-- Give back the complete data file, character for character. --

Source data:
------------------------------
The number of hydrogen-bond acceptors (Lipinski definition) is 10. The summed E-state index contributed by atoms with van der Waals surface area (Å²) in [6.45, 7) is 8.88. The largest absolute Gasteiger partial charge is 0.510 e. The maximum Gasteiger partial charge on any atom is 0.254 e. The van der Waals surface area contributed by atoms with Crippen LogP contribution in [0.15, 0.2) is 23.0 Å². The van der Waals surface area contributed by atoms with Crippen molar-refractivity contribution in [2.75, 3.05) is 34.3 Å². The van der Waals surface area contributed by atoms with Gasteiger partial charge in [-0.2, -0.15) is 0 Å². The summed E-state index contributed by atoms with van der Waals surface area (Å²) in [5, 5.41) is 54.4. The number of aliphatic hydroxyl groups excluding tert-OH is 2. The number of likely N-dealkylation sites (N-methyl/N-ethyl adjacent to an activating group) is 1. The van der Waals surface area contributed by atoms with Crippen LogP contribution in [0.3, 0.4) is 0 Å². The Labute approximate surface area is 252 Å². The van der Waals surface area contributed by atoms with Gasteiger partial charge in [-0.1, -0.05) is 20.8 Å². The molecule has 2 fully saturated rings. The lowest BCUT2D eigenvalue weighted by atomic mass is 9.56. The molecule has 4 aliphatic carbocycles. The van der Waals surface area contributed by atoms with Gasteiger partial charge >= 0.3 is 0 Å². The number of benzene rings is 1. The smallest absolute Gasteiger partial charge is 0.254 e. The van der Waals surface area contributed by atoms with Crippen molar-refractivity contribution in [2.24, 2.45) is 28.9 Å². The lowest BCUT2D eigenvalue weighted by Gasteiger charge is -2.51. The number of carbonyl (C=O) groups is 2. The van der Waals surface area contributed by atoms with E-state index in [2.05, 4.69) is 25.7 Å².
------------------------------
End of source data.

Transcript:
The number of hydrogen-bond acceptors (Lipinski definition) is 10. The summed E-state index contributed by atoms with van der Waals surface area (Å²) in [6.45, 7) is 8.88. The largest absolute Gasteiger partial charge is 0.510 e. The maximum Gasteiger partial charge on any atom is 0.254 e. The van der Waals surface area contributed by atoms with Crippen LogP contribution in [0.15, 0.2) is 23.0 Å². The van der Waals surface area contributed by atoms with Crippen molar-refractivity contribution in [2.75, 3.05) is 34.3 Å². The van der Waals surface area contributed by atoms with Gasteiger partial charge in [-0.2, -0.15) is 0 Å². The summed E-state index contributed by atoms with van der Waals surface area (Å²) in [5, 5.41) is 54.4. The number of aliphatic hydroxyl groups excluding tert-OH is 2. The number of likely N-dealkylation sites (N-methyl/N-ethyl adjacent to an activating group) is 1. The van der Waals surface area contributed by atoms with Crippen LogP contribution in [0.3, 0.4) is 0 Å². The Labute approximate surface area is 252 Å². The van der Waals surface area contributed by atoms with Gasteiger partial charge in [-0.1, -0.05) is 20.8 Å². The molecule has 2 fully saturated rings. The lowest BCUT2D eigenvalue weighted by atomic mass is 9.56. The molecule has 4 aliphatic carbocycles. The van der Waals surface area contributed by atoms with Gasteiger partial charge >= 0.3 is 0 Å². The number of benzene rings is 1. The smallest absolute Gasteiger partial charge is 0.254 e. The van der Waals surface area contributed by atoms with Crippen molar-refractivity contribution in [2.24, 2.45) is 28.9 Å². The lowest BCUT2D eigenvalue weighted by Gasteiger charge is -2.51. The number of carbonyl (C=O) groups is 2. The van der Waals surface area contributed by atoms with E-state index in [2.05, 4.69) is 25.7 Å².